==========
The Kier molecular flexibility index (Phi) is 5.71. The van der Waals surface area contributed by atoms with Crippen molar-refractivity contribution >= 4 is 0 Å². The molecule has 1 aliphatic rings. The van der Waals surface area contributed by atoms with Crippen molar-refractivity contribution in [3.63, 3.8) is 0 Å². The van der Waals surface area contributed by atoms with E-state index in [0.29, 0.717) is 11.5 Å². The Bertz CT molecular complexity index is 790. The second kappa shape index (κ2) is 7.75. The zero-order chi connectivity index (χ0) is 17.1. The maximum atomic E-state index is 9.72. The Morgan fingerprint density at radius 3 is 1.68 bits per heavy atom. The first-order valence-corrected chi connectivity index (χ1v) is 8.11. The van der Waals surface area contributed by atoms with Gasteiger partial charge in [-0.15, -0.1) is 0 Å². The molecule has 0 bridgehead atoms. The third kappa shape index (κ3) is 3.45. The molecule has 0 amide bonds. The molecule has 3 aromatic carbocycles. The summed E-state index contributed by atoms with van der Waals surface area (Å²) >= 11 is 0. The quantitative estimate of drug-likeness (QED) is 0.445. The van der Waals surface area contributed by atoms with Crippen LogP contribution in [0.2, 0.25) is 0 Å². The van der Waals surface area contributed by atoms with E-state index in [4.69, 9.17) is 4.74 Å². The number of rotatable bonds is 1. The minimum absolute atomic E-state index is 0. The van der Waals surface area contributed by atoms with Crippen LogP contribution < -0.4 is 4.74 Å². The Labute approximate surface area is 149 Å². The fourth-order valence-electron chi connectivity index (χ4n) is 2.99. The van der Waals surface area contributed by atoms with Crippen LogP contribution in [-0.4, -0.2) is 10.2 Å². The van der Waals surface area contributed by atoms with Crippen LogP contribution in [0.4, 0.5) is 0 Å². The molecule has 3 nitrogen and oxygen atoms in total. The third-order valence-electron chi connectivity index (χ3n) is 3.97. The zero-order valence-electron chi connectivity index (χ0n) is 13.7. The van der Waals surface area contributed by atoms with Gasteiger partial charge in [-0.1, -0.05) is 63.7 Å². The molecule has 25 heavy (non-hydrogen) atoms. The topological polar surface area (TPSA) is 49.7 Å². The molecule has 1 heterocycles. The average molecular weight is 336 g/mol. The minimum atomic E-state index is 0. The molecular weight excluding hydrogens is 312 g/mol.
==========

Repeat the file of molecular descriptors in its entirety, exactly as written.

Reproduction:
The Kier molecular flexibility index (Phi) is 5.71. The van der Waals surface area contributed by atoms with Crippen molar-refractivity contribution >= 4 is 0 Å². The molecule has 1 aliphatic rings. The van der Waals surface area contributed by atoms with Crippen molar-refractivity contribution in [3.63, 3.8) is 0 Å². The van der Waals surface area contributed by atoms with E-state index in [0.29, 0.717) is 11.5 Å². The Bertz CT molecular complexity index is 790. The second kappa shape index (κ2) is 7.75. The zero-order chi connectivity index (χ0) is 17.1. The maximum atomic E-state index is 9.72. The Morgan fingerprint density at radius 3 is 1.68 bits per heavy atom. The first-order valence-corrected chi connectivity index (χ1v) is 8.11. The van der Waals surface area contributed by atoms with Gasteiger partial charge in [-0.15, -0.1) is 0 Å². The molecule has 0 bridgehead atoms. The third kappa shape index (κ3) is 3.45. The molecule has 0 amide bonds. The molecule has 3 aromatic carbocycles. The summed E-state index contributed by atoms with van der Waals surface area (Å²) >= 11 is 0. The quantitative estimate of drug-likeness (QED) is 0.445. The van der Waals surface area contributed by atoms with Crippen LogP contribution in [0.2, 0.25) is 0 Å². The van der Waals surface area contributed by atoms with E-state index in [4.69, 9.17) is 4.74 Å². The number of rotatable bonds is 1. The minimum absolute atomic E-state index is 0. The van der Waals surface area contributed by atoms with Crippen LogP contribution < -0.4 is 4.74 Å². The Labute approximate surface area is 149 Å². The fourth-order valence-electron chi connectivity index (χ4n) is 2.99. The van der Waals surface area contributed by atoms with Crippen LogP contribution in [-0.4, -0.2) is 10.2 Å². The van der Waals surface area contributed by atoms with Crippen LogP contribution in [0.4, 0.5) is 0 Å². The molecule has 3 nitrogen and oxygen atoms in total. The third-order valence-electron chi connectivity index (χ3n) is 3.97. The zero-order valence-electron chi connectivity index (χ0n) is 13.7. The van der Waals surface area contributed by atoms with Gasteiger partial charge in [-0.1, -0.05) is 63.7 Å². The molecule has 25 heavy (non-hydrogen) atoms. The topological polar surface area (TPSA) is 49.7 Å². The molecule has 1 heterocycles. The average molecular weight is 336 g/mol. The minimum atomic E-state index is 0. The molecular weight excluding hydrogens is 312 g/mol.